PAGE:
In the Dubai Open Chess Tournament 2015, Chess Grandmaster Gaioz Nigalidze has been caught cheating using an app on his iPod touch, and as an obvious consequence, has been banned from the tournament.
Gaioz Nigalidze, from Georgia, is the winner of the Georgian championship 2013 and 2014, though the 25-year-old’s rise through the ranks started in 2007, which also happens to be the year the first iPhone was released. Coincidence?
Competing in the 17th annual Dubai Open Chess Tournament this year, Nigalidze was caught after his opponent became suspicious of his strange behavior that had a pattern to it. According to the Georgian’s counterpart, “Nigalidze would promptly reply to my moves and then literally run to the toilet,” further adding that “I noticed that he would always visit the same toilet partition, which was strange, since two other partitions weren’t occupied.”
Naturally, the officials were notified, and upon investigation of the restroom cubicle, found an iPod touch tucked behind the toilet, wrapped in toilet paper. The iPod was running a chess app detailing the best moves that could be made, as it mirrored the game that was being played at that time. When confronted with this evidence Nigalidze completely denied any knowledge of the device by saying that he did not own it. Of course his claim was debunked once the authorities discovered that the iPod was also logged into a social media account under Nigalidze’s credentials, in addition to the chess app that was analyzing the game.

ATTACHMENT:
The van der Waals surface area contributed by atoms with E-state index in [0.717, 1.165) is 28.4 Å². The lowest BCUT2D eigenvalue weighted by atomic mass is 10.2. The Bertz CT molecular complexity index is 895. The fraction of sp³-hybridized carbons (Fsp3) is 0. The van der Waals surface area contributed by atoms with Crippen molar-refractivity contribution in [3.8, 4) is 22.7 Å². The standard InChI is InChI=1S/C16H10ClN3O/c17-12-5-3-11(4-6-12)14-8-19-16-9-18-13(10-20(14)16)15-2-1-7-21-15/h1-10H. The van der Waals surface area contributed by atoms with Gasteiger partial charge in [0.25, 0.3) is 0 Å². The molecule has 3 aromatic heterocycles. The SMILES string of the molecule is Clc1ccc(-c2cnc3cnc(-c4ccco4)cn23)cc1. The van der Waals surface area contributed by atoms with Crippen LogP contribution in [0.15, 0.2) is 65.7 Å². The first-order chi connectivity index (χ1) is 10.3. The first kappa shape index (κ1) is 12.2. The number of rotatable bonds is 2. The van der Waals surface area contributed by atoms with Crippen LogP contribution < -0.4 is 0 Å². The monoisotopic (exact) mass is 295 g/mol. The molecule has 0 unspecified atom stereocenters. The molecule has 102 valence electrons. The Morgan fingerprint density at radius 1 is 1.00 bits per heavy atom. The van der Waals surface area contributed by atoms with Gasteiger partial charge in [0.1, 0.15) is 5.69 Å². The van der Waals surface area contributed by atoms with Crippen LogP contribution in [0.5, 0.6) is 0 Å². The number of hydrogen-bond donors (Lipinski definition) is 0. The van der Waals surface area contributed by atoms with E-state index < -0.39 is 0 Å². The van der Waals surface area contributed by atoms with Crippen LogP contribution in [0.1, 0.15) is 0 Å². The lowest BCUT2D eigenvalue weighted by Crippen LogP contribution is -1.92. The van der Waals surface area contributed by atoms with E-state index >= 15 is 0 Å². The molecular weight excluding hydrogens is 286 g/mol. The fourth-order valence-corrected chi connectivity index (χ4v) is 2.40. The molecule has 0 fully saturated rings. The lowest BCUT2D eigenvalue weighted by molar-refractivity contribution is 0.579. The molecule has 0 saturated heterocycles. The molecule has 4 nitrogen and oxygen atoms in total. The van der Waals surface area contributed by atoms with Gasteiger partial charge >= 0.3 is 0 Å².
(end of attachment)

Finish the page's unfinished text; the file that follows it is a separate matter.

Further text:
It’s still unclear which app the device was running, and in addition to that, some sources are suggesting that the gadget being used to cheat was an iPhone, but from the photo (below) you can clearly see that it’s an iPod touch.
As for Nigalidze, his career and past performances have just been thrown under the microscope, especially his 2013 and 2014 Georgian championships as well as the Al Ain Classic championship that was held last December. If proven guilty, Nigalidze is looking at a suspension “for three years from all sanctioned tournaments, and up to 15 years in case of a repeat offense.”